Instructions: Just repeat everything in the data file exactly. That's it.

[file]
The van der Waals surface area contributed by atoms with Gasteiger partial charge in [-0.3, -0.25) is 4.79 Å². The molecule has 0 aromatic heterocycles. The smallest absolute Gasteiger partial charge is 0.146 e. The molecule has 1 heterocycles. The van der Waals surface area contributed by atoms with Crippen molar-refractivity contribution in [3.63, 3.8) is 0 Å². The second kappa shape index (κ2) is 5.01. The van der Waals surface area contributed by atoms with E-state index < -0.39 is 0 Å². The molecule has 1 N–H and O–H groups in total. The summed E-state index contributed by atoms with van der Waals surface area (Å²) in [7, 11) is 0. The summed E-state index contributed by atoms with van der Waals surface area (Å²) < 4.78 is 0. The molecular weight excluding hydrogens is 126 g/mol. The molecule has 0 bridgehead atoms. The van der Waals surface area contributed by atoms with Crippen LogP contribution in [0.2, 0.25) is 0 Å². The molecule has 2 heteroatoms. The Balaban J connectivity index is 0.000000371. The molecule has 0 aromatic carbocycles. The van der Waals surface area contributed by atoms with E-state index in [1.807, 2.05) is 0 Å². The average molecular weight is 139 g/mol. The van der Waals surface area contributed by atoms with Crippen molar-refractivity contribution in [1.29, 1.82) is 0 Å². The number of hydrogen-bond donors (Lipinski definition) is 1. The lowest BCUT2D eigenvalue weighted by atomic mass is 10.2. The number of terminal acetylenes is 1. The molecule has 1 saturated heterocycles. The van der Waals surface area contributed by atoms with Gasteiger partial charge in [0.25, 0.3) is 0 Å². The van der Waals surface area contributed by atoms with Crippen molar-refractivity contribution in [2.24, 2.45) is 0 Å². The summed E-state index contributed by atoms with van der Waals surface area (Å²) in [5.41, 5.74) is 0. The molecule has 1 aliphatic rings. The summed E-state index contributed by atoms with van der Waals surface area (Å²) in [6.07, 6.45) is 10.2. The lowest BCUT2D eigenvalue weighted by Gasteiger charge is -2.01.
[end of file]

The van der Waals surface area contributed by atoms with Gasteiger partial charge in [-0.3, -0.25) is 4.79 Å². The molecule has 0 aromatic heterocycles. The smallest absolute Gasteiger partial charge is 0.146 e. The molecule has 1 heterocycles. The van der Waals surface area contributed by atoms with Crippen molar-refractivity contribution in [3.63, 3.8) is 0 Å². The second kappa shape index (κ2) is 5.01. The van der Waals surface area contributed by atoms with E-state index < -0.39 is 0 Å². The molecule has 1 N–H and O–H groups in total. The summed E-state index contributed by atoms with van der Waals surface area (Å²) in [7, 11) is 0. The summed E-state index contributed by atoms with van der Waals surface area (Å²) < 4.78 is 0. The molecular weight excluding hydrogens is 126 g/mol. The molecule has 0 bridgehead atoms. The van der Waals surface area contributed by atoms with Crippen LogP contribution in [0.2, 0.25) is 0 Å². The molecule has 2 heteroatoms. The Balaban J connectivity index is 0.000000371. The molecule has 0 aromatic carbocycles. The van der Waals surface area contributed by atoms with E-state index in [1.807, 2.05) is 0 Å². The average molecular weight is 139 g/mol. The van der Waals surface area contributed by atoms with Crippen molar-refractivity contribution in [1.29, 1.82) is 0 Å². The number of hydrogen-bond donors (Lipinski definition) is 1. The lowest BCUT2D eigenvalue weighted by atomic mass is 10.2. The number of terminal acetylenes is 1. The molecule has 1 saturated heterocycles. The van der Waals surface area contributed by atoms with Gasteiger partial charge in [0.25, 0.3) is 0 Å². The van der Waals surface area contributed by atoms with Crippen molar-refractivity contribution in [2.24, 2.45) is 0 Å². The summed E-state index contributed by atoms with van der Waals surface area (Å²) in [5.41, 5.74) is 0. The molecule has 1 aliphatic rings. The summed E-state index contributed by atoms with van der Waals surface area (Å²) in [6.07, 6.45) is 10.2. The lowest BCUT2D eigenvalue weighted by Gasteiger charge is -2.01.